NEW DELHI: India’s merchandise exports rose 6.21% year-on-year to $33.57 billion in October, while the trade deficit swelled to a record as imports surged, buoyed by strong consumer spending ahead of the festival season. Gold imports almost doubled.
The gap between exports and imports widened to $31.46 billion on the back of a jump in gold imports, official data released Wednesday showed. It was at $19.37 billion in September and $26.3 billion in October last year. Gold imports rose 95% to $7.23 billion last month.
Strong festive demand ahead of Diwali drove up overall imports by 12.3% to $65.03 billion with an increase in the inbound shipments of electronic items and crude oil, apart from gold.
The trade figures back up the government’s optimism on exports. “This shows that the green shoots are stabilising,” said commerce secretary Sunil Barthwal. “We hope to cross last year’s high (export) figures.”
In October, exports grew in 22 of the 30 key sectors. Electronic goods exports rose 28.23% to $2.38 billion from $1.85 billion a year ago.
“The gap in exports from the previous year is narrowing down and we hope the growth will sustain,” Barthwal said. The full year’s export growth projection depends on several factors such as interest rates and commodity prices, he said.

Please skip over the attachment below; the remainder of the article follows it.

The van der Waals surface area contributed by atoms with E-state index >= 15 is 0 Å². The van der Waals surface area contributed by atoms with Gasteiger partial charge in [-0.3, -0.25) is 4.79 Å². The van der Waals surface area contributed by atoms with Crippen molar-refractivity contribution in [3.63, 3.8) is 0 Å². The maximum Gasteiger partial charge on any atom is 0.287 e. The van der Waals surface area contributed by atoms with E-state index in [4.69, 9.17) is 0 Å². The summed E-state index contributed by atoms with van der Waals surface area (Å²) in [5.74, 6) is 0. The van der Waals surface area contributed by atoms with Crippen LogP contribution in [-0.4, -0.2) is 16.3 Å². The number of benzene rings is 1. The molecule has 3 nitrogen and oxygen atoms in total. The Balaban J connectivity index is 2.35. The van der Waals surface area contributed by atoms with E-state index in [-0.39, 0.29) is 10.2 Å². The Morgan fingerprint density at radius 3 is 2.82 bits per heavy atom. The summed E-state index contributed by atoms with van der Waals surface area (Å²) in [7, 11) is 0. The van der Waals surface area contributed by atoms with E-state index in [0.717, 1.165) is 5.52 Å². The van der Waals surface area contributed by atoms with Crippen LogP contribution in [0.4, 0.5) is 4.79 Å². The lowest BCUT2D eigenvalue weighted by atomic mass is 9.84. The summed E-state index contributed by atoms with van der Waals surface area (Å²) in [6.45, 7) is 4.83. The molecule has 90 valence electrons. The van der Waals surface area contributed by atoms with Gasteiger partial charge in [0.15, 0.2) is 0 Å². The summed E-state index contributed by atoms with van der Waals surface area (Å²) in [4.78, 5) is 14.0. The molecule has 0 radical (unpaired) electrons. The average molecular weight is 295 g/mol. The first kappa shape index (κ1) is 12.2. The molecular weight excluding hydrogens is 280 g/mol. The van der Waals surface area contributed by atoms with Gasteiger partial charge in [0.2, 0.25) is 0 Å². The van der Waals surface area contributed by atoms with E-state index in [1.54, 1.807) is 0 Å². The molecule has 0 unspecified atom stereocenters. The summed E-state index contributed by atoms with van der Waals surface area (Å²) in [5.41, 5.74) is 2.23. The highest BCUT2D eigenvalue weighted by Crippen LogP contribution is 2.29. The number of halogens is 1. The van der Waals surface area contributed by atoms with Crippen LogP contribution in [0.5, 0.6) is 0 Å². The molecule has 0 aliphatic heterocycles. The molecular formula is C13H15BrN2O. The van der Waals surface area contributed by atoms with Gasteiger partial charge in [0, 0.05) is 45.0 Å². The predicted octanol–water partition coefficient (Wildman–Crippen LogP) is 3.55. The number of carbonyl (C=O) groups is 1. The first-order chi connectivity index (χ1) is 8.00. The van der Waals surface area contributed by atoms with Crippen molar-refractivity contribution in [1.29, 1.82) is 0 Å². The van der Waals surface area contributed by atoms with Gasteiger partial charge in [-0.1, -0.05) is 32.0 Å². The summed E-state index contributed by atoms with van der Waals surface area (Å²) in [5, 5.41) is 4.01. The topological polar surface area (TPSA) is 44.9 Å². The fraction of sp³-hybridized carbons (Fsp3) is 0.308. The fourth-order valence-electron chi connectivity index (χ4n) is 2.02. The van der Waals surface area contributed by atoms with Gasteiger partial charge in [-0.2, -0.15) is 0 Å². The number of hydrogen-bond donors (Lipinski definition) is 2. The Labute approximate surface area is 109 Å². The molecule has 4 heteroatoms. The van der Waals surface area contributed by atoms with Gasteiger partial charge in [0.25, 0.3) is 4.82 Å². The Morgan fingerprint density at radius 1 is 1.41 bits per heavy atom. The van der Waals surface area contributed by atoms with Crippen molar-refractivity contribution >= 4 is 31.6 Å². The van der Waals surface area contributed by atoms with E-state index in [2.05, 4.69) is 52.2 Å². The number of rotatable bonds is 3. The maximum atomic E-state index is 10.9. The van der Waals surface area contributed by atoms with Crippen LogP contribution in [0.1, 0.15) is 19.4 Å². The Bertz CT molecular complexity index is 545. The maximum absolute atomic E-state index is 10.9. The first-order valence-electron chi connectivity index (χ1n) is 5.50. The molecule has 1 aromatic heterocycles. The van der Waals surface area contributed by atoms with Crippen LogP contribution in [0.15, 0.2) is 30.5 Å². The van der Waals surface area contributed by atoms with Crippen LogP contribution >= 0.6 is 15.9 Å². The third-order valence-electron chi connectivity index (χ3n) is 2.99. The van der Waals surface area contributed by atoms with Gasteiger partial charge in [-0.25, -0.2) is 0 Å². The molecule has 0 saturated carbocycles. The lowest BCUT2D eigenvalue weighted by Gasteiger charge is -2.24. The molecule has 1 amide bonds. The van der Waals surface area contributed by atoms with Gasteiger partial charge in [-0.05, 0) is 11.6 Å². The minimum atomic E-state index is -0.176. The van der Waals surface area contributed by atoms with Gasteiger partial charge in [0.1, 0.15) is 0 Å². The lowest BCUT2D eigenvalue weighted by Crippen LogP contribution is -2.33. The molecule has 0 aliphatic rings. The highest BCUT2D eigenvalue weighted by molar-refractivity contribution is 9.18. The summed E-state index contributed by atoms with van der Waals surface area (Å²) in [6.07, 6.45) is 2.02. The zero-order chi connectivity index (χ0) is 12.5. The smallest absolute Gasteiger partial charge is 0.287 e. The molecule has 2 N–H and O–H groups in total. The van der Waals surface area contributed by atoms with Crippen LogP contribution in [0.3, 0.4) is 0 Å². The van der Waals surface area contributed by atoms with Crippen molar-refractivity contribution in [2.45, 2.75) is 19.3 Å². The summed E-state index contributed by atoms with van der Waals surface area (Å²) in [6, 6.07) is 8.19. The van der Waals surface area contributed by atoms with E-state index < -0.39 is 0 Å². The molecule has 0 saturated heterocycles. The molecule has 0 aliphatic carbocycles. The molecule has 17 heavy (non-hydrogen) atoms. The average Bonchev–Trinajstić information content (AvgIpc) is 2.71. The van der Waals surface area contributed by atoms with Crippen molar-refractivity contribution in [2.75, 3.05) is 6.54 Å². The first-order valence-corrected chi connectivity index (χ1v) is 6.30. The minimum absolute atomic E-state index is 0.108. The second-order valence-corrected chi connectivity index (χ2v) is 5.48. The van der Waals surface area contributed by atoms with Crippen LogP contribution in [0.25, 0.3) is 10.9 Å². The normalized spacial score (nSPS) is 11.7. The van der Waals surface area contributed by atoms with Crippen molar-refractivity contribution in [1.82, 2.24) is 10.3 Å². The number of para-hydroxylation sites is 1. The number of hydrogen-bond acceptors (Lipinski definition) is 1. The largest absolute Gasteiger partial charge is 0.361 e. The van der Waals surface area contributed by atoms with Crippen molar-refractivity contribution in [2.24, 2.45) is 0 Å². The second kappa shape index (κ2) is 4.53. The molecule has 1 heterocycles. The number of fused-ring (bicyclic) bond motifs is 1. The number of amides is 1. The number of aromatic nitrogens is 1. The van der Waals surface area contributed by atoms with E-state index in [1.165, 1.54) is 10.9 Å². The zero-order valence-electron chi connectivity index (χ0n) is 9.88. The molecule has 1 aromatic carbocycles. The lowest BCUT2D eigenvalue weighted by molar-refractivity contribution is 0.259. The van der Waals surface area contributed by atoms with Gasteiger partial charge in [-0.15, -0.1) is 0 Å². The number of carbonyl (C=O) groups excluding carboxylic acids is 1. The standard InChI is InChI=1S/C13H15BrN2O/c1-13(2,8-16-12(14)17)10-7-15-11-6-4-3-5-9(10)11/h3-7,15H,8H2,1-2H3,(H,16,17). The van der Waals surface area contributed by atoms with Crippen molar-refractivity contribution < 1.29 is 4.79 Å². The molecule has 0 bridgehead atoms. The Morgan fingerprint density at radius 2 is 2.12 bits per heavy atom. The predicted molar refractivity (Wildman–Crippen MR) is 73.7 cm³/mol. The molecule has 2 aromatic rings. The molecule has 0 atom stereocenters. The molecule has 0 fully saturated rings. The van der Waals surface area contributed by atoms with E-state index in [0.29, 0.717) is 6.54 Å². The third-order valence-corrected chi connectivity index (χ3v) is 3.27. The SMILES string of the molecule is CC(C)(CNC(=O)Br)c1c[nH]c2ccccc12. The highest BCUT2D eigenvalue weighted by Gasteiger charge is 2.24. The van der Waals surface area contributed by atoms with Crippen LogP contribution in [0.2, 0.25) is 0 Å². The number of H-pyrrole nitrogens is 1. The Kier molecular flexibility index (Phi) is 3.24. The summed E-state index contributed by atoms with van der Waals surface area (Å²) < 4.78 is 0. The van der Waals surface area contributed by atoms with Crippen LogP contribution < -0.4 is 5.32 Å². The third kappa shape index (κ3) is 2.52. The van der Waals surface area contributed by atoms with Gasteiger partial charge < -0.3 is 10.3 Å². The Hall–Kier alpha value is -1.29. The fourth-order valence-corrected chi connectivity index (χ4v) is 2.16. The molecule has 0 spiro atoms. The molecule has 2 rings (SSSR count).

To be sure, for the April-October period, exports contracted 7% to $244.89 billion while imports fell 8.95% to $391.96 billion.
Federation of Indian Export Organisations president A Sakthivel said the exports sector is on the road to recovery despite weak demand. There’s been a moderation in commodity prices, which spiked last year after the Russia-Ukraine war began, he said.
“Demand is still an issue in many markets due to high inventory and growth reflects that we may be eating into the share of some other countries,” he said.
The tension in West Asia has also made businesses and markets sceptical and nervous but the conflict will have a limited impact unless it escalates and spreads to more countries. Besides exploring new markets, the government is looking at non-tariff barriers in sectors such as marine products. The government is also examining sectors that face barriers imposed by importing countries. “We are waiting and watching as many things are happening around the world,” Barthwal said.
Electronics goods imports rose 26.25% in October while oil imports were up 8.09% on year in October.
Non-oil, non-gems and jewellery imports, a measure of domestic demand, rose 36.87% in October from 35.12% a year ago.
The high gold imports were driven by high consumption demand, officials said.
“A satiation of demand post the festive season may moderate imports in November 2023, helping to curtail the merchandise trade deficit from its record high in October 2023. Nevertheless, the trade deficit would remain elevated at $22-25 billion in the ongoing month,” said Aditi Nayar, chief economist at ICRA.
Source: The Economic Times